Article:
# Drift Velocity

Drift velocity is the average uniform velocity acquired by free electrons inside a metal by the application of an electric field which is responsible for current through it (Fig. 5). Drift velocity is very small as it is of the order of 10–4 m/s as compared to thermal speed (105m/s) of electrons at room temperature.

Fig. 5

If suppose for a conductor,
n = number of electron per unit volume of the conductor,
A = area of cross section,
V = potential difference across the conductor,
E = electric field inside the conductor,
i = current, J = current density, ρ = specific resistance,
σ = conductivity (σ = 1/ρ), then current relates with drift velocity as i = neAvd. We can also write

• The direction of drift velocity for electron in a metal is opposite to that of applied electric field (i.e., current density ).

Also, vd E, i.e., greater the electric field, larger will be the drift velocity.
• When a steady current flows through a conductor of non-uniform cross section, drift velocity varies inversely with area of cross-section vd 1/A (Fig. 6).
Fig. 6
• If diameter (d) of a conductor is doubled, then drift velocity of electrons inside it will not change.

# Relaxation time (τ)

The time interval between two successive collisions of electrons with the positive ions in the metallic lattice is defined as relaxation time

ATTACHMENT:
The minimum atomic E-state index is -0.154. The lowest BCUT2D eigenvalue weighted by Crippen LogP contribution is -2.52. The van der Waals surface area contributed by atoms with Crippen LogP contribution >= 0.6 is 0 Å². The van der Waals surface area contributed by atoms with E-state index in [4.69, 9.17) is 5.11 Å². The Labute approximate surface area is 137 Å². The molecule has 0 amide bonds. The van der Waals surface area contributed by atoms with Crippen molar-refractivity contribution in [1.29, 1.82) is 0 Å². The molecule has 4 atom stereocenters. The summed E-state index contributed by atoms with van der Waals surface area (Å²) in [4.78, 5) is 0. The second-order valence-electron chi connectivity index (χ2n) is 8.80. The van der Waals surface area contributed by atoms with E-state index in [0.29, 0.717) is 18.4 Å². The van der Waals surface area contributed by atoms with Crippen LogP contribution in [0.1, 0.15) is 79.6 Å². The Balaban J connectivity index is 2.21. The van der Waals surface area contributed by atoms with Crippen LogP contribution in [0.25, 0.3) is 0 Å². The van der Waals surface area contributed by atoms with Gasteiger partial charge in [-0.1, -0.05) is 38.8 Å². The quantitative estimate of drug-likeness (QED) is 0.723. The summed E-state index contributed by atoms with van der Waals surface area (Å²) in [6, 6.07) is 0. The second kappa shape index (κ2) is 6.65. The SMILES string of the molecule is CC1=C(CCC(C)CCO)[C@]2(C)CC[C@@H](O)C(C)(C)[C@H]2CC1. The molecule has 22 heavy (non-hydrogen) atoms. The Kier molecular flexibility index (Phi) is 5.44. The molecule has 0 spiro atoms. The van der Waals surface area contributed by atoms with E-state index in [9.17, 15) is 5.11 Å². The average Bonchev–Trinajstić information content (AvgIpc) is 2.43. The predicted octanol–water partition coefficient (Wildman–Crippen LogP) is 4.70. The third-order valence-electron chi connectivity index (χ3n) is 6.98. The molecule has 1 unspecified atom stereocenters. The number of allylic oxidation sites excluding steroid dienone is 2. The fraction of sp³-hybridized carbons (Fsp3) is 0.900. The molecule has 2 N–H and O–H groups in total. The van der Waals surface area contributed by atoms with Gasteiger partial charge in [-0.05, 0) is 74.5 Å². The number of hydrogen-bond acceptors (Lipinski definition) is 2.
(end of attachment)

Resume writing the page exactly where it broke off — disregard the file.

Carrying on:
With rise in temperature, vrms increases, consequently τ decreases.

# Mobility

Drift velocity per unit electric field is called mobility of electron, i.e., μ = vd / E. Its unit is m2/V-s.

Some Important Points
• 1 A of current means the flow of 6.25 ×1018 electrons per second through any cross section of the conductors.
• dc flows uniformly throughout the cross-section of conductor while ac mainly flows through the outer surface area of the conductor. This is known as skin effect.
• It is worth noting that electric field inside a charged conductor is zero, but it is non-zero inside a current, carrying conductor and is given by
• E = V/l, where V = potential difference across the conductor and l = length of the conductor. Electric field outside the current carrying is zero.
Fig. 7
• For a given conductor, JA = i = constant, so that J ∝ 1/A, i.e., J1A1 =J2A2; this is called equation of continuity.
Fig. 8
• If the cross section is constant, I ∝ J, i.e., for a given cross-sectional area, greater the current density, larger will be current.
• The drift velocity of electrons is small because of the frequent collisions suffered by electrons.
• The small value of drift velocity produces a large amount of electric current due to the presence of extremely large number of free electrons in a conductor. The propagation of current is almost at the speed of light and involves electromagnetic process. It is due to this reason that the electric bulb glows immediately when switch is on.
• In the absence of electric field, the paths of electrons between successive collisions are straight line while in presence of electric field the paths are generally curved.
• Free electron density in a metal is given by

where NA = Avogadro number, x = number of free electrons per atom, d = density of metal, and A = atomic weight of metal.